Ventilator-associated lung injury

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Ventilator-associated lung injury
Classification and external resources
ICD-9 J95859
MeSH 68055397

Ventilator-associated lung injury (VALI) is an acute lung injury that develops during mechanical ventilation and is termed ventilator-induced lung injury (VILI) if it can be proven that the mechanical ventilation caused the acute lung injury. In contrast, ventilator-associated lung injury (VALI) exists if the cause cannot be proven. VALI is the appropriate term in most situations because it is virtually impossible to prove what actually caused the lung injury in the hospital.[1]

Pathogenesis[edit]

Overdistension of alveoli and cyclic atelectasis are the primary causes for alveolar injury during positive pressure mechanical ventilation. Severe injury to alveoli causes swelling of the tissues (edema) in the lungs, bleeding of the alveoli, loss of surfactant (decrease in lung compliance) and complete alveoli collapse.[1][2]

Etiology[edit]

One major causative factor is the over stretching of the airways and alveoli(volutrauma). During mechanical ventilation, the flow of gas into the lung will take the path of least resistance. Areas of the lung that are collapsed (atelectasis) or filled with secretions will be underinflated, while those areas that are relatively normal will be overinflated. These areas will become over distended and injured. This may be reduced by using smaller tidal volumes.[3][4]

During positive pressure ventilation, atelectatic regions will inflate, however the alveoli will be unstable and will collapse during the expiratory phase of the breath(atelectrauma). This repeated alveolar collapse and expansion (RACE) is thought to cause VALI. By opening the lung and keeping the lung open RACE (and VALI) is reduced.[5]

Another possible ventilator associated lung injury is known as biotrauma. Biotrauma involves the lung suffering injury from any mediators of the inflammatory response or from bacteremia.

Risk factors[edit]

VALI is most common in patients receiving mechanical ventilation for acute lung injury or acute respiratory distress syndrome (ALI/ARDS).[1]

Possible reasons for predisposition to VALI include:

  • An injured lung may be at risk for further injury
  • Cyclic atelectasis is particularly common in an injured lung

Incidence[edit]

24 percent (24%) of all patients mechanically ventilated will develop VALI for reasons other than ALI or ARDS.[1] The incidence is probably higher among patients who already have ALI/ARDS, but estimates vary widely.[1] The variable estimates reflect the difficulty in distinguishing VALI from progressive ALI/ARDS.[1]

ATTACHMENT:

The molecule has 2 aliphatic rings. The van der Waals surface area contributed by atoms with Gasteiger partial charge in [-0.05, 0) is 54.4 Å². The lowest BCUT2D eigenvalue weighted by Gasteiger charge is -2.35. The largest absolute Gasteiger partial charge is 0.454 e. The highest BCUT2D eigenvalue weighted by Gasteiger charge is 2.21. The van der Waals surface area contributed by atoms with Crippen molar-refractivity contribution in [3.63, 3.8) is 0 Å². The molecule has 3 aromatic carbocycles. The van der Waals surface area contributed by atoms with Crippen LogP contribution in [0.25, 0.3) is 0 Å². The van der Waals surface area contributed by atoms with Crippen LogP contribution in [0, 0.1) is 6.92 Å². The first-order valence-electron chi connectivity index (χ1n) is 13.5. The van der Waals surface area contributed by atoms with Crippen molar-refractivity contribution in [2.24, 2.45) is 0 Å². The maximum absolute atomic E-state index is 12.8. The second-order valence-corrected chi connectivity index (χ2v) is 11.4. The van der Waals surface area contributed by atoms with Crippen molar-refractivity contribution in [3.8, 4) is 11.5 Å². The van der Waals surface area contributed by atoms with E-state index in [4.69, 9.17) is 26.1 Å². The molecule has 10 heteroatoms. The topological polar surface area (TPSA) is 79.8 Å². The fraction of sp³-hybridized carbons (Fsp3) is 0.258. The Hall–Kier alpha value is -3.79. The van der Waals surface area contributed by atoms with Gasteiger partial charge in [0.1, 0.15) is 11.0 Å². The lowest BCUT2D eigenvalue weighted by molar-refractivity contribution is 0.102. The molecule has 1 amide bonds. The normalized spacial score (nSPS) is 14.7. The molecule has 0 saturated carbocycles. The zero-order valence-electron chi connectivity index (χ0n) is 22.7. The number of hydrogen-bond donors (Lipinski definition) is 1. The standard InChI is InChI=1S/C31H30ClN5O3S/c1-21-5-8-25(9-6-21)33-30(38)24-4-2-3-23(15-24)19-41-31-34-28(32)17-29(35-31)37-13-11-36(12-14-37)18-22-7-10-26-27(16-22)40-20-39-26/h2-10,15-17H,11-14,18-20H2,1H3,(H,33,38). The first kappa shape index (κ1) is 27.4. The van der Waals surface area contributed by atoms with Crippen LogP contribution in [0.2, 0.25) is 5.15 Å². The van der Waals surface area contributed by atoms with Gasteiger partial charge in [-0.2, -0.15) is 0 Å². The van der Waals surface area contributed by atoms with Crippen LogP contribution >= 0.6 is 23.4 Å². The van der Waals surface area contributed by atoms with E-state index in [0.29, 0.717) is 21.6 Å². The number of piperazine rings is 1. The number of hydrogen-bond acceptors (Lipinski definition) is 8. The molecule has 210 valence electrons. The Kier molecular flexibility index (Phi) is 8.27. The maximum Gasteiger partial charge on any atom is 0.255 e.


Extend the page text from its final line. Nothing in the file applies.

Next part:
Prevention[edit]

Preventing alveolar overdistension – Alveolar overdistension is mitigated by using small tidal volumes, maintaining a low plateau pressure, and using pressure limited ventilation.

Preventing cyclic atelectasis – Applied positive end-expiratory pressure (PEEP) is the principal method used to keep the alveoli open and lessen cyclic atelectasis.

Open lung ventilation – Open lung ventilation is a ventilatory strategy that combines small tidal volumes (to lessen alveolar overdistension) and an applied PEEP above the low inflection point on the pressure-volume curve (to lessen cyclic atelectasis).

Non-conventional ventilation as a technique for management

High frequency ventilation is thought to reduce ventilator-associated lung injury, especially in the context of ARDS and acute lung injury.[5]

Diagnosis[edit]

VALI does not need to be distinguished from progressive ALI/ARDS because management is the same in both. Additionally, definitive diagnosis of VALI may not be possible because of lack of sign or symptoms.

References[edit]

  1. ^ a b c d e f International consensus conferences in intensive care medicine: Ventilator-associated Lung Injury in ARDS. This official conference report was cosponsored by the American Thoracic Society, The European Society of Intensive Care Medicine, and The Societé de Réanimation de Langue Française, and was approved by the ATS Board of Directors, July 1999. Am J Respir Crit Care Med 1999; 160:2118.
  2. ^ Rouby JJ, Brochard L (2007). "Tidal recruitment and overinflation in acute respiratory distress syndrome: yin and yang.". Am J Respir Crit Care Med 175 (2): 104–6. doi:10.1164/rccm.200610-1564ED. PMID 17200505. 
  3. ^ Calvin SH Ng, Ahmed A Arifi, Song Wan, Anthony MH Ho, Innes YP Wan, Eric MC Wong, Anthony PC Yim. Ventilation during Cardiopulmonary Bypass: Impact on Cytokine Response and Cardiopulmonary Function. Ann Thorac Surg 2008;85:154-62
  4. ^ Calvin SH Ng, Song Wan, Anthony MH Ho, Malcolm J Underwood. Gene Expression Changes with “Non-injurious” Ventilation Strategy. Crit Care 2009;13:403
  5. ^ a b Krishnan JA, Brower RG (2000). "High-frequency ventilation for acute lung injury and ARDS". Chest 118 (3): 795–807. doi:10.1378/chest.118.3.795. PMID 10988205.  Free Full Text.